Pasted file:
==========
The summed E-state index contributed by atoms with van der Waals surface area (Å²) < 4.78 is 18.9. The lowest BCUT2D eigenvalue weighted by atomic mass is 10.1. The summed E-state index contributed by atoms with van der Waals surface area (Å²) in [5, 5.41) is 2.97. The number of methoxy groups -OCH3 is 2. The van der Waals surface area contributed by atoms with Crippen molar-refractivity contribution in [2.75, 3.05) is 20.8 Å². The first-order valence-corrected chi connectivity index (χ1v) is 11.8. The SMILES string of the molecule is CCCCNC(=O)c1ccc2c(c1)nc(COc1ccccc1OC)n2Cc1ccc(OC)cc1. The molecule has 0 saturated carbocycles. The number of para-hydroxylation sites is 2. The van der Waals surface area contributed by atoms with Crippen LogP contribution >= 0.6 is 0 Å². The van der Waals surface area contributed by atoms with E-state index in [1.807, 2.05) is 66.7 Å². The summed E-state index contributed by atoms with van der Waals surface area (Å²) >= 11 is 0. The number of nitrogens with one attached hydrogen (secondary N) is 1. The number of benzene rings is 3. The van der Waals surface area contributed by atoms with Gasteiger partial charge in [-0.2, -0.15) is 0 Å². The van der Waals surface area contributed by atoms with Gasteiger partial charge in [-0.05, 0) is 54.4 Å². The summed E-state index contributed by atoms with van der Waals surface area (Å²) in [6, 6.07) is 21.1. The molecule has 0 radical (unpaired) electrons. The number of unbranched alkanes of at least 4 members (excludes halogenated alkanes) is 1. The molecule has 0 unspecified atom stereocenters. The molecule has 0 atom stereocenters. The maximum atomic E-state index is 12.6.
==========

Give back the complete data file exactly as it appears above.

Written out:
The summed E-state index contributed by atoms with van der Waals surface area (Å²) < 4.78 is 18.9. The lowest BCUT2D eigenvalue weighted by atomic mass is 10.1. The summed E-state index contributed by atoms with van der Waals surface area (Å²) in [5, 5.41) is 2.97. The number of methoxy groups -OCH3 is 2. The van der Waals surface area contributed by atoms with Crippen molar-refractivity contribution in [2.75, 3.05) is 20.8 Å². The first-order valence-corrected chi connectivity index (χ1v) is 11.8. The SMILES string of the molecule is CCCCNC(=O)c1ccc2c(c1)nc(COc1ccccc1OC)n2Cc1ccc(OC)cc1. The molecule has 0 saturated carbocycles. The number of para-hydroxylation sites is 2. The van der Waals surface area contributed by atoms with Crippen LogP contribution >= 0.6 is 0 Å². The van der Waals surface area contributed by atoms with E-state index in [1.807, 2.05) is 66.7 Å². The summed E-state index contributed by atoms with van der Waals surface area (Å²) >= 11 is 0. The number of nitrogens with one attached hydrogen (secondary N) is 1. The number of benzene rings is 3. The van der Waals surface area contributed by atoms with Gasteiger partial charge in [-0.2, -0.15) is 0 Å². The van der Waals surface area contributed by atoms with Gasteiger partial charge in [-0.05, 0) is 54.4 Å². The summed E-state index contributed by atoms with van der Waals surface area (Å²) in [6, 6.07) is 21.1. The molecule has 0 radical (unpaired) electrons. The number of unbranched alkanes of at least 4 members (excludes halogenated alkanes) is 1. The molecule has 0 unspecified atom stereocenters. The molecule has 0 atom stereocenters. The maximum atomic E-state index is 12.6.